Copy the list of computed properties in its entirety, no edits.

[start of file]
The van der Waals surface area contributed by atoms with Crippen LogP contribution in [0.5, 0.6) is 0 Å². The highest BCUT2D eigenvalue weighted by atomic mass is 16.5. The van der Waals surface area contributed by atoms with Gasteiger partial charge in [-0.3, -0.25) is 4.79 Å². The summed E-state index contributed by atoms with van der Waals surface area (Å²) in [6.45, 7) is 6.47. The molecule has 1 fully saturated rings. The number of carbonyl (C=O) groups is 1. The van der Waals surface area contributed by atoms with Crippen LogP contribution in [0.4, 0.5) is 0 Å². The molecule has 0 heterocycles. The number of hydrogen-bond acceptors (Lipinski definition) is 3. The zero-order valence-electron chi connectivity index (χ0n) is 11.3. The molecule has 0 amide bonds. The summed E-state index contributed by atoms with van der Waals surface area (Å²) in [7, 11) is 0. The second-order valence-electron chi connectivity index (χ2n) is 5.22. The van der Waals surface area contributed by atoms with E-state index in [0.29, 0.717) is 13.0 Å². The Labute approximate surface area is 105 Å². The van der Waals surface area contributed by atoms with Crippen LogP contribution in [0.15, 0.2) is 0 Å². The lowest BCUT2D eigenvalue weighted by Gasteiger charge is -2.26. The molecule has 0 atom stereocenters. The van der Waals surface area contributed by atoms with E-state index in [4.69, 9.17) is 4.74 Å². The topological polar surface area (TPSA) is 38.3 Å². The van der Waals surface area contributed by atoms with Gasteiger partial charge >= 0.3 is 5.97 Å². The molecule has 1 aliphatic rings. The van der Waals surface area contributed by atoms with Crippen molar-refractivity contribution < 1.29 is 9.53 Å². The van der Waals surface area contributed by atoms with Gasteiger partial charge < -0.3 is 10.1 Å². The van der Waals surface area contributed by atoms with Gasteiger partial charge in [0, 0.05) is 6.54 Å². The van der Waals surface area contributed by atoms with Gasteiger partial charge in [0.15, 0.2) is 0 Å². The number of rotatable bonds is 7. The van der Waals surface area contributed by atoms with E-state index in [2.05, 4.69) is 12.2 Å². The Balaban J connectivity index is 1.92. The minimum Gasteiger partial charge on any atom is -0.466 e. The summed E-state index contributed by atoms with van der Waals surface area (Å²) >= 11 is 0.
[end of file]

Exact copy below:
The van der Waals surface area contributed by atoms with Crippen LogP contribution in [0.5, 0.6) is 0 Å². The highest BCUT2D eigenvalue weighted by atomic mass is 16.5. The van der Waals surface area contributed by atoms with Gasteiger partial charge in [-0.3, -0.25) is 4.79 Å². The summed E-state index contributed by atoms with van der Waals surface area (Å²) in [6.45, 7) is 6.47. The molecule has 1 fully saturated rings. The number of carbonyl (C=O) groups is 1. The van der Waals surface area contributed by atoms with Crippen LogP contribution in [0.4, 0.5) is 0 Å². The molecule has 0 heterocycles. The number of hydrogen-bond acceptors (Lipinski definition) is 3. The zero-order valence-electron chi connectivity index (χ0n) is 11.3. The molecule has 0 amide bonds. The summed E-state index contributed by atoms with van der Waals surface area (Å²) in [7, 11) is 0. The second-order valence-electron chi connectivity index (χ2n) is 5.22. The van der Waals surface area contributed by atoms with E-state index in [0.29, 0.717) is 13.0 Å². The Labute approximate surface area is 105 Å². The van der Waals surface area contributed by atoms with Crippen LogP contribution in [0.15, 0.2) is 0 Å². The lowest BCUT2D eigenvalue weighted by Gasteiger charge is -2.26. The molecule has 0 atom stereocenters. The van der Waals surface area contributed by atoms with E-state index in [4.69, 9.17) is 4.74 Å². The topological polar surface area (TPSA) is 38.3 Å². The van der Waals surface area contributed by atoms with Gasteiger partial charge >= 0.3 is 5.97 Å². The molecule has 1 aliphatic rings. The van der Waals surface area contributed by atoms with Crippen molar-refractivity contribution < 1.29 is 9.53 Å². The van der Waals surface area contributed by atoms with Gasteiger partial charge < -0.3 is 10.1 Å². The van der Waals surface area contributed by atoms with Gasteiger partial charge in [0, 0.05) is 6.54 Å². The van der Waals surface area contributed by atoms with Gasteiger partial charge in [0.15, 0.2) is 0 Å². The number of rotatable bonds is 7. The van der Waals surface area contributed by atoms with E-state index in [2.05, 4.69) is 12.2 Å². The Balaban J connectivity index is 1.92. The minimum Gasteiger partial charge on any atom is -0.466 e. The summed E-state index contributed by atoms with van der Waals surface area (Å²) >= 11 is 0.